The Need For a Softer Batman


You might be looking at that title wondering what exactly does he mean by that? Does he want a fatter Batman? Is he too much of a beefcake? Is he intimidated by the mounds of muscles Batman? The ones that seem to increase in mass and number with each entry? Unfortunately the answer is no. That’s not what I mean. Instead what I’m looking for is a Batman that’s more of the scalpel instead the hammer.

In the latest Batman game (Arkham Knight to be specific) Batman is probably the most violent we’ve ever seen him. Like, almost to the level of brutal savagery The plot of the game tries to explain this away by saying that he’s infected with the Joker’s titan serum alongside the fact that he’s been infected Scarecrow’s fear toxin. At first it’s a compelling argument, but the game never picks back up on that thread throughout the entire story. Instead the game just uses Joker has a source of comic relief.

At times it gets a little extreme. One moment that constantly gets brought up is the scene where Batman interrogates one of the Arkham Knight’s soldiers in search of Barbara Gordon’s location. In order to get the answers he wants, Batman uses the Batmobile’s front tire to nearly crush the guy’s head. In fact the game even prompts you to rev the engine so the tire gets closer and closer. You can’t actually kill him, but it’s the kind of extreme that felt out of the place for the character.


There’s another moment that’s been the talk of many people who’ve played the game, where Batman is walking around the GCPD and one of the soldiers is taunting him. There’s no prompt, but if you walk up to the soldier and press the attack button, Batman will just slam his head against the bars, knocking him unconscious. Now, I don’t know about you, but Batman’s never been one to be provoked by the criminals he’s fighting against. It’s just another moment of out of place violence.

I understand that the Rocksteady games are more or less supposed to be one large play set, where players are allowed to live out their power fantasies as Batman. But this is more violent than he’s been in previous games. The games themselves are certainly violent. Each of the villains has their particular way of dishing out the pain, but Batman is supposed to be better than them. In the earlier two Arkham games, he was. He was cold and calculated, but he never seemed as vicious as he appears in Arkham Knight. One might think that this is a theme that’s supposed to be a part of the story. But like I mentioned above, it’s talked about once and that’s it. It’s unfortunate because it could have been an interesting aspect of the story. But instead it feels like a one-off excuse the developers use to justify making Batman just as violent as his villainous counterparts.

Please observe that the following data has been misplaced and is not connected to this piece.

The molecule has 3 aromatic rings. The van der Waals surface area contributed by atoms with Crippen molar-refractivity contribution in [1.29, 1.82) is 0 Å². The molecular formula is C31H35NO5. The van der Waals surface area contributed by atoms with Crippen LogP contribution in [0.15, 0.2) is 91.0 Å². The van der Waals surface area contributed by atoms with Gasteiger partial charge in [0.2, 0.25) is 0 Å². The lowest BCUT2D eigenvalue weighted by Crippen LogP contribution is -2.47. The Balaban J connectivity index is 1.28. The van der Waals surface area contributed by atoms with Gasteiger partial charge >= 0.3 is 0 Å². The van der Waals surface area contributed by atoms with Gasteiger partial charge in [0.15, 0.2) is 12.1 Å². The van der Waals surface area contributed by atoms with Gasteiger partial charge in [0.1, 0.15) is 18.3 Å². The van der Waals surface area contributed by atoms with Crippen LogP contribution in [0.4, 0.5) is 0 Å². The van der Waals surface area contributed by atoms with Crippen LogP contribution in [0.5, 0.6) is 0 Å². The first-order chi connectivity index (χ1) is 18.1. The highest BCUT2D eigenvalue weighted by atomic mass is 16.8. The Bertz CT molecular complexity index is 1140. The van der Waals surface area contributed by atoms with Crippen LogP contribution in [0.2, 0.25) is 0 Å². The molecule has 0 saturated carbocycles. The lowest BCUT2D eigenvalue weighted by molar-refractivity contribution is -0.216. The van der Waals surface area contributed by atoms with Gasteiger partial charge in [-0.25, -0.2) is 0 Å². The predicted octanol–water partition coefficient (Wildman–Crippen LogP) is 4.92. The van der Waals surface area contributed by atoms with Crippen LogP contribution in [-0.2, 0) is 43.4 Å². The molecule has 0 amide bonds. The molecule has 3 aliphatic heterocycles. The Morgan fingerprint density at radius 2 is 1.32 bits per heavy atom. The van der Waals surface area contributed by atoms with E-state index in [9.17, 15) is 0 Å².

Instead, I think it’s time we change people’s perception of Batman by going in the opposite direction. Besides being an amazing fighter, he’s also a really good detective. Many of the best Batman stories have Batman using his mind instead of his fists. It’s why I think a game like Deus Ex: Human Revolution is a better Batman game than the Arkham games are. It manages to strike the perfect balance between combat and investigation. Granted, most of the investigation is through the side quests, but it’s still a great deal of nonviolent activity.

The Arkham games on the other hand, are a constant cycle of violence. You’re always punching, strangling, breaking bones, or lying in wait to do any of those. Even with the Batmobile you’re sending people flying with the rubber bullets or whatever kind of force field protects them from getting run over. There are very few times in the game where you’re performing some sort of detective work and it’s usually fairly simple. I’ve yet to understand why the more mindful elements of Batman are reduced to scanning dead bodies and the like. At least that’s how it is in the main story.

You could argue that they do this sort of thing with the Riddler puzzles, but those are side missions, designed in such a way that has very little to do with the story, or detective work. Instead they’re more designed to be physics puzzles or in the older games, actual riddles. They feel more like Portal puzzles than anything else. Though in Arkham Knight many of them did devolve into weird race tracks whose inclusion felt forced due to the Batmobile’s presence.


Looking at a list like this one, you’ll see plenty stories with the type of tone that the next bunch of Batman games should strike. Batman Gothic, Earth One, and Black Mirror are just some of the examples on that list. The more murder mystery focused games are ripe for exploration after four games of beat ’em up Batman. They take a slower, more deliberate approach to their story telling. There’s still a great deal of action, especially in Earth One, but there are quieter moments as well. Those are something these Arkham games sorely lacked.

I think it’s time that the pendulum swings back from the ultra-violent fantasy that the Batman games are now, and more towards the smarter, more cerebral Batman that fans also love. A change of pace would do well for Batman not to get stale in people’s minds. There’s already a bit of fatigue with Arkham Knight after all. There’s no doubt going to be a new Batman game in the next couple of years, let’s make it something new and exciting.


One thought on “The Need For a Softer Batman

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  1. A lot of good points here. A comic which I thought explores batman’s emotions well was Under the Red Hood (which Arkham Knight blatantly nabbed a lot from), by Jeph Loeb. In the climactic ending batman reveals why he can never kill people to former robin Jason Todd, and in doing so exposes him as a fragile and tormented person.

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